Apr 19, 2016 | For Employees

Housing providers reminded of their obligations under Human Rights Code

Although most human rights cases arise in the context of employment, according to the Ontario Human Rights Code (the “Code”), people also have the right to equal treatment when buying, selling, renting or being evicted from an apartment, house, condominium or commercial property. A recent case from the Human Rights Tribunal of Ontario (the “Tribunal”) should serve as a cautionary tale to housing providers of what may happen if they ignore their obligations under the Code.

Welykyi et al v Rouge Valley Co-operative

In this case, over the course of 6 months, anonymous messages were posted and mailed to 10 co-op members. The messages were harassing and discriminatory in nature, and were described by the Tribunal as “truly heinous.” Although the messages were reported to the Co-op’s Board of Directors, the Board did not take action until four months after the messages first appeared, when they posted a notice to the Co-op members advising that they would not tolerate such conduct and that they intended to take serious measures against the perpetrator.

Other examples of the Board’s actions included, relocating existing security cameras, installing additional cameras (which were found not have recorded footage), consulting with members of the police, holding a board meeting and offering to hold a mediation. None of these actions were successful, and unfortunately, the perpetrator was never identified.

The issue before the Tribunal was whether the Board’s efforts were adequate.

The Tribunal made note that at the time of these events, the Board did not have an anti-discrimination/anti-harassment policy in place. Despite their finding that the Co-op was run by a volunteer board that lacked the sophistication of a larger employer, the Tribunal concluded the Co-op did not meet its obligation to its members. The Tribunal was particularly critical of the Co-op’s lack of communication with the victims and the delay in denouncing the harassing messages.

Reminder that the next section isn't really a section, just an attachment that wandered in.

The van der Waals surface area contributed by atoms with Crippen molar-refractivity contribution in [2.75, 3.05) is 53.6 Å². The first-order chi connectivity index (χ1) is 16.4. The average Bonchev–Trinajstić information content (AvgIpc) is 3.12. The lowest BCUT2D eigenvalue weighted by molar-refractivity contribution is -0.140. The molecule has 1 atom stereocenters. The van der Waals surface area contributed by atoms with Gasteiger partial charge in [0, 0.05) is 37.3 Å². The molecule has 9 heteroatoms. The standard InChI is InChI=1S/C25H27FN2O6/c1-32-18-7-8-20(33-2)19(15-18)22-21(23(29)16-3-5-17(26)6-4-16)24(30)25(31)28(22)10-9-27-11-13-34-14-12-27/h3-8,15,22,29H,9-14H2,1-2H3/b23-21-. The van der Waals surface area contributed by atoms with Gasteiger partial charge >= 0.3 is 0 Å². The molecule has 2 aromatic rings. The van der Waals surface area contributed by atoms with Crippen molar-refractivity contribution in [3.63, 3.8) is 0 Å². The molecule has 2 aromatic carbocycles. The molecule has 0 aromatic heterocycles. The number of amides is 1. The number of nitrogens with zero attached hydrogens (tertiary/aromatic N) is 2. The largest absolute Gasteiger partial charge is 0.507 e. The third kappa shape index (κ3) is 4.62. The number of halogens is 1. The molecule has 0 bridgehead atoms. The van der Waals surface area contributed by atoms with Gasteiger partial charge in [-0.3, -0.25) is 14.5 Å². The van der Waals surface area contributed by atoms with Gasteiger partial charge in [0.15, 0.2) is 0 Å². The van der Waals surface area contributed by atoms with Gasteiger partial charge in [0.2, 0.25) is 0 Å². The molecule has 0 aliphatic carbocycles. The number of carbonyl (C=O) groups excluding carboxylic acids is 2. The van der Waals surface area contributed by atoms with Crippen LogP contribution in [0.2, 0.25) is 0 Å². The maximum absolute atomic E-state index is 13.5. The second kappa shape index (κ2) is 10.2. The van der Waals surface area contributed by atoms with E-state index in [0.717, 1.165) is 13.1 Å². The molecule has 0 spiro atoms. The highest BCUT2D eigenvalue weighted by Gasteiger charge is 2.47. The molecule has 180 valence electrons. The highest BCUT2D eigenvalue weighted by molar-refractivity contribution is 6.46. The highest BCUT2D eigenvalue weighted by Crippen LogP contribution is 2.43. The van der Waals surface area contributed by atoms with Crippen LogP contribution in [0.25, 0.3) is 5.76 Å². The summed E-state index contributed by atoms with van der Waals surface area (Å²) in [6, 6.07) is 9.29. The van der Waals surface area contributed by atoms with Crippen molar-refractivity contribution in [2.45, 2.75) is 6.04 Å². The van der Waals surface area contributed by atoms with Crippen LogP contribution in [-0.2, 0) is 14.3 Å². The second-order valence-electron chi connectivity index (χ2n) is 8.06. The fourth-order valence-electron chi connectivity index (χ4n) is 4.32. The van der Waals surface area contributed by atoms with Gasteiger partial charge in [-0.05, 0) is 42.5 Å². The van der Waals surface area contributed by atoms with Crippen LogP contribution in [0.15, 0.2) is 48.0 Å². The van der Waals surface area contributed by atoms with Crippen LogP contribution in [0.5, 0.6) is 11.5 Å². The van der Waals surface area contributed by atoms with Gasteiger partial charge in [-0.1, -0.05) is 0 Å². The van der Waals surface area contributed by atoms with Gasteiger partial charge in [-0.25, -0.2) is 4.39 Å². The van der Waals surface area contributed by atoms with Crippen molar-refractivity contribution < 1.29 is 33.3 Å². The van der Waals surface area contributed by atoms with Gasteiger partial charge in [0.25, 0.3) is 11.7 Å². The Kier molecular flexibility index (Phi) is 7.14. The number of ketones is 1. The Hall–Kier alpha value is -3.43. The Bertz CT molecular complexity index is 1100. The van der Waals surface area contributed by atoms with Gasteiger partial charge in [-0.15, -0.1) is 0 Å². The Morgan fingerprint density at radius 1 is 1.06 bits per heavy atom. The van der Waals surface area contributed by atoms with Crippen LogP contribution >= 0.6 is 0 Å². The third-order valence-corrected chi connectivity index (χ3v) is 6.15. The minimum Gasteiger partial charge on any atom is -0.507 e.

Although the Board members were not directly responsible for the messages, their failure to address the messages adequately exacerbated the impact of the harassment. The Tribunal therefore awarded $3,000 to each of the ten members targeted by the harassment.

Lessons to be Learned

  1. Human rights cases can arise in varied contexts.
  2. Boards composed of volunteers may be found legally liable for their actions (or omissions).
  3. If you believe your real estate agent or landlord is in violation of their obligations under the Human Rights Code, you should contact a lawyer

If you have any questions about your legal rights in the workplace or home, one of our lawyers would be happy to meet with you. Please call 647-204-8107 or email [email protected].

The material and information in this blog and this website are for general information only. They should not be relied on as legal advice or opinion. The authors make no claims, promises, or guarantees about the accuracy, completeness, or adequacy of any information referred to in this blog or its links. No person should act or refrain from acting in reliance on any information found on this website or blog. Readers should obtain appropriate professional advice from a lawyer duly licensed in the relevant jurisdiction. These materials do not create a lawyer-client relationship between you and any of the authors or the MacLeod Law Firm.



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